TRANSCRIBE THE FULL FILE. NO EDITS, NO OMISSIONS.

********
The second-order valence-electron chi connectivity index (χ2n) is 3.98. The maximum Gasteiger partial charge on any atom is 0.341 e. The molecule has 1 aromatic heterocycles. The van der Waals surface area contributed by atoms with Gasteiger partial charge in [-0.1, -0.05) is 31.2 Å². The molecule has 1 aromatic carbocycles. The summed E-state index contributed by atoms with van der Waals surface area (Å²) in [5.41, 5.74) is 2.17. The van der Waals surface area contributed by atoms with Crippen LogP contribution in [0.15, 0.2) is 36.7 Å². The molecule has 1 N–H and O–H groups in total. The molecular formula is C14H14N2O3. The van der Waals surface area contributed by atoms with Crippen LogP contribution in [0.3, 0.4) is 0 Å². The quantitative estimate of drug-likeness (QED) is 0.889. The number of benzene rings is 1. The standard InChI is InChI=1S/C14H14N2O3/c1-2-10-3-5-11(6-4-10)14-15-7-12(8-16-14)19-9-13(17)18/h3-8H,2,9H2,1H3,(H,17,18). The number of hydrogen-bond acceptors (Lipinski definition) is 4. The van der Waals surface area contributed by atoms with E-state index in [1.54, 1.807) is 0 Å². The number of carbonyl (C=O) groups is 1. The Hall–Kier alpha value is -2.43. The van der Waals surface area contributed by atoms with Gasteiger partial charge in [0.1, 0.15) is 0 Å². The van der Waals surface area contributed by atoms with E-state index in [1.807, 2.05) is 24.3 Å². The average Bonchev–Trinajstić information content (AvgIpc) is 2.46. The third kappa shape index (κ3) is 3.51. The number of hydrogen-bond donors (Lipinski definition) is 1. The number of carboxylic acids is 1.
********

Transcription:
The second-order valence-electron chi connectivity index (χ2n) is 3.98. The maximum Gasteiger partial charge on any atom is 0.341 e. The molecule has 1 aromatic heterocycles. The van der Waals surface area contributed by atoms with Gasteiger partial charge in [-0.1, -0.05) is 31.2 Å². The molecule has 1 aromatic carbocycles. The summed E-state index contributed by atoms with van der Waals surface area (Å²) in [5.41, 5.74) is 2.17. The van der Waals surface area contributed by atoms with Crippen LogP contribution in [0.15, 0.2) is 36.7 Å². The molecule has 1 N–H and O–H groups in total. The molecular formula is C14H14N2O3. The van der Waals surface area contributed by atoms with Crippen LogP contribution in [0.3, 0.4) is 0 Å². The quantitative estimate of drug-likeness (QED) is 0.889. The number of benzene rings is 1. The standard InChI is InChI=1S/C14H14N2O3/c1-2-10-3-5-11(6-4-10)14-15-7-12(8-16-14)19-9-13(17)18/h3-8H,2,9H2,1H3,(H,17,18). The number of hydrogen-bond acceptors (Lipinski definition) is 4. The van der Waals surface area contributed by atoms with E-state index in [1.54, 1.807) is 0 Å². The number of carbonyl (C=O) groups is 1. The Hall–Kier alpha value is -2.43. The van der Waals surface area contributed by atoms with Gasteiger partial charge in [0.1, 0.15) is 0 Å². The van der Waals surface area contributed by atoms with E-state index in [1.807, 2.05) is 24.3 Å². The average Bonchev–Trinajstić information content (AvgIpc) is 2.46. The third kappa shape index (κ3) is 3.51. The number of hydrogen-bond donors (Lipinski definition) is 1. The number of carboxylic acids is 1.